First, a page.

AMPHIBIAWEB
Allobates wayuu
family: Dendrobatidae
 
Species Description: Acosta-Galvis,Cuentas & Coloma,1999 Rev. Acad. Colomb. Cienc. Exact. Fis. Nat.,23: 226
Conservation Status (definitions)
IUCN (Red List) Status Vulnerable (VU)
CITES No CITES Listing
Other International Status None
National Status None
Regional Status None

 

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Description
Allobates wayuu is a small species of frog, with a snout-vent length of 13.6 – 17.4 mm in males, and 15.8 – 19.7 mm in females. The snout appears ovoid when viewed from above, and is directed anteroventrally when viewed from the side. The nostrils are non-protuberant and are directed posterolaterally. The canthus rostralis is indistinct, and the region between the eye and nostril is somewhat elevated and faint. The upper lip is non-protuberant and not widened. The skin on the head is smooth. The tympanum is partially covered posteriorly. There are no tubercles behind the mouth. The skin on the back, sides of the body, and back is smooth. The hands are fairly big, and the fingertips are expanded. There is no webbing between the fingers. The relative finger lengths are: III > IV > II ≥ I. The palmar tubercle is raised and ovoid, and the thenar tubercle is small, raised, and elliptical. The subarticular tubercles of the hand are big, raised, and ovoid. The legs are slender and measure on average 50% of the snout-vent length. There is an internal tarsal fold that is short and enlarged, but no external tarsal fold. The internal metartarsal tubercle is big, raised, and somewhat ovoid. The supernumerary plantar tubercles are small, ovoid, and raised. The toe tips are expanded. No information is available on relative toe lengths. The cloaca is directed posterolaterally (Acosta-Galvis et al. 1999).

The larvae appear somewhat ovoid when viewed from the side. When viewed from above, the snout is ovoid and the edge of the mouth is visible. The eyes are located dorsolaterally, and the nostril is closer to the snout than to the eye. There is a short sinistral spiracle near the longitudinal axis of the body (Acosta-Galvis et al. 1999).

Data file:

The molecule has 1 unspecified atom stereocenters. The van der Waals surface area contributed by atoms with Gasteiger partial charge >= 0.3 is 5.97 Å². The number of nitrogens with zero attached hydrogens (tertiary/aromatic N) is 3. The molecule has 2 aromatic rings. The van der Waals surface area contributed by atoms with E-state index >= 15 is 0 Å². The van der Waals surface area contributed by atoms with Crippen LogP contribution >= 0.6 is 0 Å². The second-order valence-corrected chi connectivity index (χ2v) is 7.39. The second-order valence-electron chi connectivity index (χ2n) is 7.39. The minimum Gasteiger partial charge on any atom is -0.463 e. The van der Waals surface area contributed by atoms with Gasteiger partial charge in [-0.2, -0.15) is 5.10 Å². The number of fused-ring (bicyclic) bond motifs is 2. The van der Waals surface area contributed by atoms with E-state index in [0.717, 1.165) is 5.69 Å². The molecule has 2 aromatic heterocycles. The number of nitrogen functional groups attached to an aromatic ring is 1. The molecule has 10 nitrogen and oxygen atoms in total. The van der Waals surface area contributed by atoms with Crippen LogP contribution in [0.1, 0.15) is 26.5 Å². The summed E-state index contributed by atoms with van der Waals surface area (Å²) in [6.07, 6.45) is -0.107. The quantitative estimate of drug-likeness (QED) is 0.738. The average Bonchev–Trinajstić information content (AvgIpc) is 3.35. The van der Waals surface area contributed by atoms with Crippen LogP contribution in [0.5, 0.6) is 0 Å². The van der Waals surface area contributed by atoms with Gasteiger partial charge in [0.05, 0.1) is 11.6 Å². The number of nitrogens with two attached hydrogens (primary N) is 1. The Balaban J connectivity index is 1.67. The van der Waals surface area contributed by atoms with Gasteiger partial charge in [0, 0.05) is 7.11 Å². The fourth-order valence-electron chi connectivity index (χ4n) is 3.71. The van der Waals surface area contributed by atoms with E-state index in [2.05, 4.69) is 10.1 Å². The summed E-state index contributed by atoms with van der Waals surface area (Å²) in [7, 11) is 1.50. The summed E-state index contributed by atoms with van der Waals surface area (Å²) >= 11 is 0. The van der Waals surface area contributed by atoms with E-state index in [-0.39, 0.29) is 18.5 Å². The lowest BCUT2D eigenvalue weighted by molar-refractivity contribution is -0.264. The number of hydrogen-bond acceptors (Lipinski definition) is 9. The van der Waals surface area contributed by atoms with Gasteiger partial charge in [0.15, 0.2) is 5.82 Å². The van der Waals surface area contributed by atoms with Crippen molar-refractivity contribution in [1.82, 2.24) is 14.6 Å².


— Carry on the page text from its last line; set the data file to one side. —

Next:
Allobates wayuu was formerly ascribed to the genus Colostethus. Frogs in Colostethus (or formerly in Colostethus) can be distinguished from other frogs by the following combination of characters: an unexpanded third fingertip; presence of a conspicuous dorsolateral band in some examples; presence of ventrolateral band; gular and abdominal regions with flecking; third finger expanded in males; white testicles. Allobates wayuu can be distinguished from the following Colostethus (or frogs formerly in Colostethus) species by the following characteristics: from C. imbricolus and C. pratti by the presence of webbing between fingers II – III and III – IV; from C. inguinalis by the presence of an enlarged third finger and webbing between toes II – III and III – IV; from Anomaloglossus lacrimosus by the lack of extensive webbing and the presence of a dorsolateral band; from Allobates marchesianus by the lack of an expanded third fingertip and length of finger I ≤ II; from Rheobates palmatus and Hyloxalus chocoensis by the lack of extensive webbing and the presence of a dorsolateral ventrolateral band; from Silverstoneia nubicola by the webbing between fingers II – III and III – IV and the presence of a dorsolateral band; from Allobates talamancae by the presence of dorsolateral, oblique lateral, and ventrolateral bands; from C. ruthveni by the presence of an oblique lateral and ventrolateral band, and having the length of finger I ≤ II; from C. lynchi by the lack of a shielded cloaca (Acosta-Galvis et al. 1999).

In life, the adult is generally brown. Both the arms and legs are cream colored, and the legs additionally have faint brown bars. The sides of the body are faint brown. The dorsolateral, oblique lateral, and ventrolateral bands are cream colored. The upper lip has a mild cream color. The underside is creamy with brown-gray markings on the throat that may indistinct. The fingertips and toe tips are obscure brown. In alcohol, the adult displays similar coloration as in life. The sides of the head are faint brown. The thigh has an uneven faint brown band. The underside is creamy with some diffuse brown spotting. The palms of the hand and feet are creamy and mildly speckled brown (Acosta-Galvis et al. 1999).